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I don't really understand what it means to sell a port, but a couple of general thoughts that cross my mind right off the bat:1) Why sell a piece of America to a foreign company? Yeah, I know...money...it's a great deal...yadda yadda yadda. But really, is it worth it? Who gets the money? What's it go to? Who does it really benefit?2) I'm not too worried about security. Yes this may open some holes here and there, but I have enough faith in the US government that they would prepare.3) Why give a country tainted with 9/11 associations any kind of help whatsoever?Again, just a few cursory thoughts that come to mind, even though I don't know any significant details. While the deal may seam great on paper, I think the American public has every right to question it.
I think the quality of this debate has been fairly low (as demonstrated by the CNN comments which include all sorts of nuts from HuffPo types to Lou Dobbs acolytes) though Gambling, Limbaugh, and O'Reilly have taken a good look at the practicalities of it. Dopes like Barbara Boxer bemoaned us selling the ports to foreigners (hey Boxer, P&O [the current owner of the management contracts till the deal closes in March] is BRITISH!!!)Bush needs to make the point to Congress that we value Dubai, which hosts US naval and air assets as well as a CIA station, as an ally; therefore, we cannot jerk them around. If this gives us the ability to pay more attention to port security (which I think is mostly, but not comepletely, a phony issue raised by Democrats) then that is probably for the better for Republicans over time.Someone made the point today that for a billion dollar deal, both the purchaser and seller didn't do their PR homework and anticpate both the reasonable and unreasonable concerns/reactions in the USA. They could have done a much better job greasing the skids for themselves with Congress.Anyway, this comment is partly intended to answer your relevant and well-asked questions, too, Breedo. Hope it helps.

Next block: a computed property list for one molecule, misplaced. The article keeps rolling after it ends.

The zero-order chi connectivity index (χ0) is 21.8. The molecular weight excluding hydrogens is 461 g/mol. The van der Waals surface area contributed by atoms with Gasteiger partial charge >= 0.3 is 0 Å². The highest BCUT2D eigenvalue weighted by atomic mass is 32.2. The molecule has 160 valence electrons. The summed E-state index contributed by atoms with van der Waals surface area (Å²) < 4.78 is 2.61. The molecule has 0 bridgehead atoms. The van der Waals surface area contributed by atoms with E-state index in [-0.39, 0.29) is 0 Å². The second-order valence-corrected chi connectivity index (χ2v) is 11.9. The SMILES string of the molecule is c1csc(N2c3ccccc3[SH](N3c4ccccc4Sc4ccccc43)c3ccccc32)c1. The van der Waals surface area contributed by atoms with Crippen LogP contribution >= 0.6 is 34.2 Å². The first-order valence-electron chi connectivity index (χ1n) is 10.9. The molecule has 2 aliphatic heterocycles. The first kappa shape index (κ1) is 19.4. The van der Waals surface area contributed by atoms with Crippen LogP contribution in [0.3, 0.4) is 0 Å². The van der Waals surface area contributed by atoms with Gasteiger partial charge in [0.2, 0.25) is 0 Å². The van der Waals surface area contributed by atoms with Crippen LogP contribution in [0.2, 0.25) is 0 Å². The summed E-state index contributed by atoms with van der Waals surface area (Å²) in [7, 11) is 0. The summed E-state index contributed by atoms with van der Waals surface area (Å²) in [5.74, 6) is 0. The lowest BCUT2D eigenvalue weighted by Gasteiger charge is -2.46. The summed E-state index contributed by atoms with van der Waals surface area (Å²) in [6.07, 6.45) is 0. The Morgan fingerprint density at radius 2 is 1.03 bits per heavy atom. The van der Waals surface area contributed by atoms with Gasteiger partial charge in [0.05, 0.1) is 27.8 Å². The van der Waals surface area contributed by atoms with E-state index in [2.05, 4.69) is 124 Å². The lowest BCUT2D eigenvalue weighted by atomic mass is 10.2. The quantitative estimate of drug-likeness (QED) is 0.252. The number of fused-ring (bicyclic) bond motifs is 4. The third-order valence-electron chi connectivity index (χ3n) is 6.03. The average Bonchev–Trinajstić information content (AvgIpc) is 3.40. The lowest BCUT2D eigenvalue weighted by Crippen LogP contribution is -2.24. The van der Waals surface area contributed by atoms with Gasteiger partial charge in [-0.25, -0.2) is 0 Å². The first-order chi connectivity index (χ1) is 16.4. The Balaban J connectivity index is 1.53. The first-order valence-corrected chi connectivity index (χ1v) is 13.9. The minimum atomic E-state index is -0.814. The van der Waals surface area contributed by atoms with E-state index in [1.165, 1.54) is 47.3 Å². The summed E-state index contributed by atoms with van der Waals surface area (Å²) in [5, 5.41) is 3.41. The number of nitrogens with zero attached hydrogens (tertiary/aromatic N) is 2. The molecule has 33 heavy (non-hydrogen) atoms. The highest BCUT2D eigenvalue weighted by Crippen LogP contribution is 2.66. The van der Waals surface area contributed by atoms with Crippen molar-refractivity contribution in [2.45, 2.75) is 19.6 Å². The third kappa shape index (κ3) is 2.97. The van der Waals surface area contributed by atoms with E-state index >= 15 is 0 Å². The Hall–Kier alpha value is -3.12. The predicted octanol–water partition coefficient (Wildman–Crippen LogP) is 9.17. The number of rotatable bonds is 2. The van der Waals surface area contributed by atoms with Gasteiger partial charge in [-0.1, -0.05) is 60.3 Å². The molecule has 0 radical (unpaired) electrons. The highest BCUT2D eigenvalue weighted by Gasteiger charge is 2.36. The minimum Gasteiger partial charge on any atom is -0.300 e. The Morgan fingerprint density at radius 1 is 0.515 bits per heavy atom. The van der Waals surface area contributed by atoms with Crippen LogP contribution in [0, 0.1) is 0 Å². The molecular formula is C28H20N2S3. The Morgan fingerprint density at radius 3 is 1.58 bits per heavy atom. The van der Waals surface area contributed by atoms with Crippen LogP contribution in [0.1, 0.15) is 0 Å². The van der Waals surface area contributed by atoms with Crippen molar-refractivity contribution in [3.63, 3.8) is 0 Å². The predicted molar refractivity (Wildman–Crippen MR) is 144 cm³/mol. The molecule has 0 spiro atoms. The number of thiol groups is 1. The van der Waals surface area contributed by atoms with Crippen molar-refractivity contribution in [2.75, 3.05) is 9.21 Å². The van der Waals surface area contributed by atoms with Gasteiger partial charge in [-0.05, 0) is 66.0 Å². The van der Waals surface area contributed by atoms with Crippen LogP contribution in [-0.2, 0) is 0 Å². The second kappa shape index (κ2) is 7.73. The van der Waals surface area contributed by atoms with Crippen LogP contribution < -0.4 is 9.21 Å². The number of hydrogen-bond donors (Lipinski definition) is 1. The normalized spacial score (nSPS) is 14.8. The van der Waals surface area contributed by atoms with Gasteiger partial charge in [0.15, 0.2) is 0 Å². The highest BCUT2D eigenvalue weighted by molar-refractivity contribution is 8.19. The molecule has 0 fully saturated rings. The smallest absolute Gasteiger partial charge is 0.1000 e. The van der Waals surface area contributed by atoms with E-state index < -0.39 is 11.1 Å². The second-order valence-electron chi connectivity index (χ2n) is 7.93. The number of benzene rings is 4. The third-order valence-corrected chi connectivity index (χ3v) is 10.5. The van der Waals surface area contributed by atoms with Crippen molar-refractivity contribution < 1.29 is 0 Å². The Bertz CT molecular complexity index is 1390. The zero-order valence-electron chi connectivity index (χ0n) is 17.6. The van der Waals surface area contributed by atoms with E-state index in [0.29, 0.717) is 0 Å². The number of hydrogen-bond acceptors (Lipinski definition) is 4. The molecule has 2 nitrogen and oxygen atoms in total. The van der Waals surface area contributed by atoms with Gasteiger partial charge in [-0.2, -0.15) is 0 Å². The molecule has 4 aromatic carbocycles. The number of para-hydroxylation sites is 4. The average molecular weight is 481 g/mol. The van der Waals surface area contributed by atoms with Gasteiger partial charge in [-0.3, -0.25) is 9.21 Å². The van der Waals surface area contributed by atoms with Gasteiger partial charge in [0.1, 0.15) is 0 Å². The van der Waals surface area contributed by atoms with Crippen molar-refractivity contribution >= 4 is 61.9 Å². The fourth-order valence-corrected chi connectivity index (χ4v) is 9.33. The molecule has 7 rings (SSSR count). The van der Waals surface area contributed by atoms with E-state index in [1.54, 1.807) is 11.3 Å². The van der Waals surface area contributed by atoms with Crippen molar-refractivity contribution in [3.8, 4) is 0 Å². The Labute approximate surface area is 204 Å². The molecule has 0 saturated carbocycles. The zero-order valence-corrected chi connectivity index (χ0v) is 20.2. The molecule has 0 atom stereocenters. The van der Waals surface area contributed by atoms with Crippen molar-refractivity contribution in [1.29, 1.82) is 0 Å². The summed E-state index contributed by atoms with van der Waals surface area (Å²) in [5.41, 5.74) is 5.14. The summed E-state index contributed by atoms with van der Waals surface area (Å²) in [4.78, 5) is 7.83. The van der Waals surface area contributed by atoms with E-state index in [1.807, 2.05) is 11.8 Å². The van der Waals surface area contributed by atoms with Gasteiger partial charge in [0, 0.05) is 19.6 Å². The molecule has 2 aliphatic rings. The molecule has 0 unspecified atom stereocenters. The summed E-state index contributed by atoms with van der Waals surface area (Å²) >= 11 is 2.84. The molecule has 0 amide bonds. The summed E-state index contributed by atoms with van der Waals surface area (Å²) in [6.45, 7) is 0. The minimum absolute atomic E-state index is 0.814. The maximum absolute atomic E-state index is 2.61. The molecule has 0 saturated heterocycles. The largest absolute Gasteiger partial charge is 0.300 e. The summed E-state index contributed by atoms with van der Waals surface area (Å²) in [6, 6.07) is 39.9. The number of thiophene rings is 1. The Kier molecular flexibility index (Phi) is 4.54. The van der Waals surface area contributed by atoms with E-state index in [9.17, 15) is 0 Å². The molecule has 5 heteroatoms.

Hey, Breedo, hey Pacis. Your semi-liberal friend feels compelled to comment...1.) Several of America's ports are already run by the British, and have been for more than 30 years, so this deal isn't really about selling "a piece of America to a foreign company." It's worth noting that the same Dubai-based company will also be controlling a few British ports, and the British government had a chance to block the deal as well, but chose not to.2.) What has the US government done thus far to secure our ports that you "have enough faith in the US government that they would prepare" for possible new holes in security? Note: I have no suggestions, I'm just asking a question.3.) I agree with you on this one, about giving a country with 9/11 associations any kind of help whatsoever. But we're not giving UAE help, per se -- we're doing business with a company that is based in and partially owned by that country. And, while two of the 9/11 hijackers did come out of UAE (and, I think, a few others flew through there, and funding came from there as well), UAE has been our ally in the so-called War on Terror, as Bush has pointed out. As for helping countries tainted by 9/11, our government does plenty of business with Saudi Arabia... I totally agree that people didn't to their homework on this deal. ANything with this much political value should have been throughouly vetted. Things like Rumsfeld claiming not to have known about the key details doesn't wash with me -- especially since he was on the committee that voted unanimously to approve the deal.Also... let's be fair. One can't judge the quality of a debate just by the comments left on CNN. That would be like judging a debate solely by what's said on Fox News. Or NPR. Or HuffPost. Or FreeRepublic. Or Whatever-- Lylah
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